© Esther Vergeer

World Champions Dinner 2011 2

Meet the world's most dominant athlete

   

Forget Roger Federer, Rafael Nadal or Novak Djokovic. Forget Barcelona. Forget the All Blacks. If you are looking for the most dominant force in sport, then look no further. Esther Vergeer has been the queen of wheelchair tennis for more than a decade, has not been beaten in singles since 2003 and her victory at the Australian Open last month took her winning streak to a frankly ridiculous 444 matches. Jahangir Khan once won 555 straight matches in squash but, for this generation, Vergeer is top of the pile.

At 30, just how long the Dutchwoman can go on doing it remains to be seen. She will bid for a fourth Paralympic singles gold medal in London this summer but the endless grind of the tour means that she will inevitably call it a day, probably sooner rather than later.

In an exclusive interview with The Tennis Space, Vergeer said she has a plan. “Maybe I am dreaming but whenever I am done playing tennis in a competitive way, I am thinking that I’ll just travel around the world and make a battle of the sexes,” she grinned. “I’ll just challenge all the guys to play against me and see if they can beat me.”

Certainly none of the women are coming close. Under the guidance of Sven Groenveld, the coach who has worked with numerous top players including Andy Murray, Caroline Wozniacki and Greg Rusedski, Vergeer trains with the men’s number one Maikel Scheffers and holds her own.

“When I play a training match against Maikel, I do sometimes win a tiebreaker or a couple of games,” she said. “It hardly ever happens that I win a whole match but I think if I played more against guys, my level will only be better. It would be a challenge (to play regular matches against men) but I don’t know if it’s possible – I don’t think it’s allowed.

“When I train with men, they’re faster, they’re stronger, they’re quicker and so it raises my level a lot. I think that’s what makes a difference. For the other girls it should be an easy way to go – to train with men – I don’t know if they do it or not, but it should be a good way.”

When she was eight, Vergeer had surgery to correct a spinal defect. The operation worked but she was left with paraplegia. The Dutch government gave her a free sports wheelchair and she was encouraged to play basketball, volleyball and table tennis as part of her rehabilitation.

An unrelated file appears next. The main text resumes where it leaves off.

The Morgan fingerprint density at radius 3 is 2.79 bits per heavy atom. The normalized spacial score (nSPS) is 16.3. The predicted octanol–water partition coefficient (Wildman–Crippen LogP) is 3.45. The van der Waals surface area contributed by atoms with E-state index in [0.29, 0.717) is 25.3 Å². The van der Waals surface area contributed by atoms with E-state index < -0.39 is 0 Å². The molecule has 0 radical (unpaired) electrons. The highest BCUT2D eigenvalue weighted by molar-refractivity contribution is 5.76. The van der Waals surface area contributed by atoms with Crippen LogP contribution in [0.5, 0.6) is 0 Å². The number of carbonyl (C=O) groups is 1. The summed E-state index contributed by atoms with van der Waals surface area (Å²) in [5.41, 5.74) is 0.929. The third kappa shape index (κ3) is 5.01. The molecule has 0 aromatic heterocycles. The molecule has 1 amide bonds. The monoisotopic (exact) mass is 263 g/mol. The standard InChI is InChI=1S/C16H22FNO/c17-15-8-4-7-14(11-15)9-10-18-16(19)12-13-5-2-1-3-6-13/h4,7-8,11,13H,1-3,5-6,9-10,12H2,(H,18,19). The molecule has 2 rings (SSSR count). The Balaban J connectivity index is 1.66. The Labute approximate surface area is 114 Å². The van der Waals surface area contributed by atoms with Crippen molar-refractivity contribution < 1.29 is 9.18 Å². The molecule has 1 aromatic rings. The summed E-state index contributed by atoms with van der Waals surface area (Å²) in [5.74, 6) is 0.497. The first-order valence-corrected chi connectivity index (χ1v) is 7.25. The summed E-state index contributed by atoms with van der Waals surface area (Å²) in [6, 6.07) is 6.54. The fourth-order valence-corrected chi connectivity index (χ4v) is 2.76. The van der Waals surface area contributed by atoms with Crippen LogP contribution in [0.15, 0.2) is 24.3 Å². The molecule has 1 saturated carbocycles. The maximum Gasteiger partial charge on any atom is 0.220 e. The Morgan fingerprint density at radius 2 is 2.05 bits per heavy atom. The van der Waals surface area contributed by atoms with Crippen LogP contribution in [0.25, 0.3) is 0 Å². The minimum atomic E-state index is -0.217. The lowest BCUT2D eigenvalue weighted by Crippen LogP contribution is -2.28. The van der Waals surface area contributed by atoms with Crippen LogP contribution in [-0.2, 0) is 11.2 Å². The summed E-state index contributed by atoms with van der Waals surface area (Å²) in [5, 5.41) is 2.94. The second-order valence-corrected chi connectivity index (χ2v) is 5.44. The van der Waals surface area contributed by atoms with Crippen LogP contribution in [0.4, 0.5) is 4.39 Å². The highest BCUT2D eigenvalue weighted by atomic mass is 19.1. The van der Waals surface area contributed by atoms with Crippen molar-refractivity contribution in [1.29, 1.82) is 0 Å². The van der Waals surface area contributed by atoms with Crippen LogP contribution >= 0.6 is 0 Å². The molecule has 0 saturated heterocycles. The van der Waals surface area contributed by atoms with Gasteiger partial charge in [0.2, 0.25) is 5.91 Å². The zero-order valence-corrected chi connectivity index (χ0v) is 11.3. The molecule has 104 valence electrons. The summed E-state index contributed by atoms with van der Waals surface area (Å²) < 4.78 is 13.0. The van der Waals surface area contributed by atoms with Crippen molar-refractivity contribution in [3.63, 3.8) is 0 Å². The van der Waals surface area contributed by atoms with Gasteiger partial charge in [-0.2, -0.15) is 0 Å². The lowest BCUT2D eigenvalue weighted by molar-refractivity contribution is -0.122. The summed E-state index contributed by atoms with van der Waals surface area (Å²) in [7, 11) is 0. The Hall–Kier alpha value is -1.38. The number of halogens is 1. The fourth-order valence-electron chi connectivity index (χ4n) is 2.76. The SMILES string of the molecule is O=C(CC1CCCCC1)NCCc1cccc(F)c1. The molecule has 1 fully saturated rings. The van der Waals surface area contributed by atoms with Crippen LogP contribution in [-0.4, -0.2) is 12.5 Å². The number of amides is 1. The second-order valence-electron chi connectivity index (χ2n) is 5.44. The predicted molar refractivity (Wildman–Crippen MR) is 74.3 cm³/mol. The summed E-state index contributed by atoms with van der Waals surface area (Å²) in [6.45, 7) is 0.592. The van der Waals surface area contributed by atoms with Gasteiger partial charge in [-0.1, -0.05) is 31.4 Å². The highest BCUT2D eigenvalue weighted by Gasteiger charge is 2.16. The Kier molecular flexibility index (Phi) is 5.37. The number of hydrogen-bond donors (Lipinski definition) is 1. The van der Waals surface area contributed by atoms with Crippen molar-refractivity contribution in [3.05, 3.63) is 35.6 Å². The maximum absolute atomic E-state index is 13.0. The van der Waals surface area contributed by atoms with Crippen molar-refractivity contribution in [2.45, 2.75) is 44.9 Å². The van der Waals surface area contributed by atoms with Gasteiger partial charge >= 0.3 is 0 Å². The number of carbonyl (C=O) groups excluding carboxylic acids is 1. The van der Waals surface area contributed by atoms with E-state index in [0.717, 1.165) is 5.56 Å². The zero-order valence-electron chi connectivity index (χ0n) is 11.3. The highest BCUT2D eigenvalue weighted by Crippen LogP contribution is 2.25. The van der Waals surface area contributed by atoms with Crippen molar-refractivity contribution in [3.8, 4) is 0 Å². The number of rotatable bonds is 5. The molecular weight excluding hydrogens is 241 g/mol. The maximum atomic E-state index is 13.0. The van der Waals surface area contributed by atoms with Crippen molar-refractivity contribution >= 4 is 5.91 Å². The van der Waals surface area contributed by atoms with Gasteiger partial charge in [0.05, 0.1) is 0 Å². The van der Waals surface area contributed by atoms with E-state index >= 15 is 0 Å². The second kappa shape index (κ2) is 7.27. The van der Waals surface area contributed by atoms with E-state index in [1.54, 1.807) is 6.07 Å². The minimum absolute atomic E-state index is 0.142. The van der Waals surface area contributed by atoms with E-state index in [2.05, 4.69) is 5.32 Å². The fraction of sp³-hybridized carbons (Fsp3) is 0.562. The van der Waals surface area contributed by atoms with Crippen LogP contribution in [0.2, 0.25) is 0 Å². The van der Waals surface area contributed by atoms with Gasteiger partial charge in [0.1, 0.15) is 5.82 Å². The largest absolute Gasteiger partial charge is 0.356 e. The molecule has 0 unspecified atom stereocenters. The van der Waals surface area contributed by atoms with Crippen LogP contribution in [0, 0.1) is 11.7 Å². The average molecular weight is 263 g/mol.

But it was soon clear that she excelled at tennis and she has become a true star, on and off the court. She practised with Nadal at the French Open and men’s world number one Djokovic described her this week as “one of the women I admire the most”. She even posed naked for ESPN Magazine’s 2010 ‘Body Issue’.

So what drives her on? Doesn’t winning grand slam finals get a bit dull? “Winning doesn’t get boring, it really doesn’t,” she said. “When you train at home and you put it into matches, (especially) at the grand slams, it just gives you an amazing feeling – that’s why I want to continue playing.”

But surely she craves competition? “I know how you can beat me,” she laughed. “I have a plan (to beat) myself. Physically they can do it, but sometimes they are not mentally stable enough to make it work.

“I see those girls on the training court and I’ll talk to them about how they train. They are so close to beating me. But there is still this small thing – the mental side is making the difference still. They have the tennis skills, but (it’s about) being calm, making the right plans and making the right decisions.

“It’s great to work with a coach who comes from able-bodied tennis, who has a lot of experience. He teaches me amazing stuff, on and off the court, how your attitude should be, how your approach should be to matches, to training, to other people, to media. I think I learned so much from that that my confidence is so big, on and off the court, that it gives me a lot of calm.

“I have tennis training, I have physical training, I do a lot of mobility training in my chair; I do a lot of fitness training for my upper body so I think I am maybe a little stronger than the average girl. I hit a little harder than the average girl and so I think all those things together maybe make me faster and stronger on the court.”

Faster, higher, stronger; that’s the Olympic motto. This summer, Vergeer will be trying to win a fourth Paralympic singles gold. Another victory, she said, would be “an amazing feeling” and beyond that, who knows?

“For me the most important motivation to go on is that I still see the improvements that I am making,” she said. “Not only about tennis, but also about the mental improvement, the physical improvement, the equipment and chair improvement there is going on. There is still so much to gain so that’s what keeps me motivated.”

Esther Vergeer was speaking at The Laureus Sports Awards in London